No man is an island,
Entire of itself.
Each is a piece of the continent,
A part of the main.
If a clod be washed away by the sea,
Europe is the less.
As well as if a promontory were.
As well as if a manor of thine own
Or of thine friend’s were.
Each man’s death diminishes me,
For I am involved in mankind.
Therefore, send not to know
For whom the bell tolls,
It tolls for thee.
"The true contemplative is not one who prepares his mind for a particular message that he wants or expects to hear, but is one who remains empty because he knows that he can never expect to anticipate the words that will transform his darkness into light.
He does not even anticipate a special kind of transformation. He does not demand light instead of darkness. He waits on the Word of God in silence, and, when he is “answered,” it is not so much by a word that bursts into his silence. It is by his silence itself, suddenly, inexplicably revealing itself to him as a word of great power, full of the voice of God."
— Thomas Merton, from ‘The Climate of Monastic Prayer’ (via noornalini)
"By respect for life we become religious in a way that is elementary, profound and alive."
— Albert Schweitzer
"Shinran’s great insight was that we cannot conquer the self by the self. Some kind of external agency is required: (a) to help us to shed light on our ego as it really is in all its petty and baneful guises; and (b) to enable us to subdue the small ‘self’ with a view to realising the Great Self by awakening to Amida’s light."
— John Paraskevopoulos; “The call of the Infinite”, 2009
"It is time we discarded the tired view of Buddhism as a dry and forensic rationalism , lacking in warmth and devotion … By hearing the call of Amida Buddha we become awakened to true reality and its unfathomable working … to live a life that dances jubilantly in the resplendent light of the Infinite"
— John Paraskevopoulos concludes his monograph on Shin Buddhism, “The Call of the Infinite”;2009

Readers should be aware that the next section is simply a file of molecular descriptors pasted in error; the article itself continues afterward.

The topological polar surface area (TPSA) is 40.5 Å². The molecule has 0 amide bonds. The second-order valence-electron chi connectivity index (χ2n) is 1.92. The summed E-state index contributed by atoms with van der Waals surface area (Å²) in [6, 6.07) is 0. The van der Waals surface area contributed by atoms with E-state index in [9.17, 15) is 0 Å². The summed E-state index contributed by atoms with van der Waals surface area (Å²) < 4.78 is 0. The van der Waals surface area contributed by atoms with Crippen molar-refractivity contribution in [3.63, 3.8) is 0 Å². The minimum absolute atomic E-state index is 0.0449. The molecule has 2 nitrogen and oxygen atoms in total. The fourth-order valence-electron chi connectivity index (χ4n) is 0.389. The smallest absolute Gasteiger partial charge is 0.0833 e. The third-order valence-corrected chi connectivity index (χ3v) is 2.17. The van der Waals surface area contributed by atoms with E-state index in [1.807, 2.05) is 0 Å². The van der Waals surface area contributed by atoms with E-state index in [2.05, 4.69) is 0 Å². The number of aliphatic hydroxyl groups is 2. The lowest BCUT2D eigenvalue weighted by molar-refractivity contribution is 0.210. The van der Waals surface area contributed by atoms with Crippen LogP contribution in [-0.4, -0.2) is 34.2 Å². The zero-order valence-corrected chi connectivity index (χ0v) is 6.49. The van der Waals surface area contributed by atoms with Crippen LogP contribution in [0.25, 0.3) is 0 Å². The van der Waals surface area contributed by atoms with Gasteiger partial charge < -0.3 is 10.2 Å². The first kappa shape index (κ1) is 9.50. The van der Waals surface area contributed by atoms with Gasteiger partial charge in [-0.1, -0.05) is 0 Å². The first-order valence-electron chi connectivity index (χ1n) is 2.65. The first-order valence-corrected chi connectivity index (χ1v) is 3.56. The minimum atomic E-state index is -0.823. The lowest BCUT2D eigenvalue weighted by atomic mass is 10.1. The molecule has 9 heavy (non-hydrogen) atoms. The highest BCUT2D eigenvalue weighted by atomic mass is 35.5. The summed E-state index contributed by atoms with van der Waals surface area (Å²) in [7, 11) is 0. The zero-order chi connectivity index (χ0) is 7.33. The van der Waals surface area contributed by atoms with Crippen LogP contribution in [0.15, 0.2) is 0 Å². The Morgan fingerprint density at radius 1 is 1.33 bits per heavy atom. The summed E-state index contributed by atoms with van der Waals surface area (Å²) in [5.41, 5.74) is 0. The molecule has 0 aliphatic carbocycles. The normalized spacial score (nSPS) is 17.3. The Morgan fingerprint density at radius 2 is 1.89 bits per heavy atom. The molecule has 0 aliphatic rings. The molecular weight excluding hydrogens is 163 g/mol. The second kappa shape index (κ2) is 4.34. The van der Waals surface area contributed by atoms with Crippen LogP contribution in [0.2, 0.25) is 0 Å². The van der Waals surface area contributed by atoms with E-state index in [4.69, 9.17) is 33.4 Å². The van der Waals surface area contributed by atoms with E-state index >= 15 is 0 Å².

"… the mind and heart of man preceded knowledge and wisdom…"
— "The Way of the Pilgrim", p.66
"The lamps are different, but the light is the same."
“I believe that the traditional doctrine of Shin Buddhism must be reexamined, and in its place a new teaching must be formulated,” declares Takamaro Shigaraki in Heart of the Shin Buddhist Path: A Life of Awakening (Wisdom Publications, March 2013, $16.95, paper, 184 pp.). A philosopher and one of Japan’s leading Shin scholars, Shigaraki is known for his modern, existentialist approach to Shinran’s ancient teachings. The book is his attempt to divorce Shin Buddhism from the “abstract and sectarian doctrine” of the Japanese religious establishment and reassert it as a vital, relevant path of practice for today’s spiritual seekers. Shigaraki argues against dualistic, theistic understandings of Shin, particularly in the West, that conflate Shin and Christianity, the Pure Land and Heaven, and Amida Buddha and the Judeo-Christian God. He and his translator, David Matsumoto, eschew traditional translations of Japanese words—“faith” or “belief” for shinjin, for example—that feed false impressions of Shin Buddhism as a faith-based tradition. Instead, they leave shinjin, nembutsu, and other commonly misunderstood words untranslated, relying on the text as a whole to elucidate their meanings. Shigaraki also invokes Buddhist scholars like Dogen, Nagarjuna, and D.T. Suzuki to draw parallels between Shin and non-dual Japanese Buddhist traditions, especially Zen. Shigaraki’s fresh perspective on Shinran’s teachings is bound to spark renewed interest in Pure Land Buddhism, and he takes great care to explain difficult concepts. Still, those without some grounding in Shin will likely find Heart of the Shin Buddhist Path slow going.”
From Tricycle Magazine, summer 2013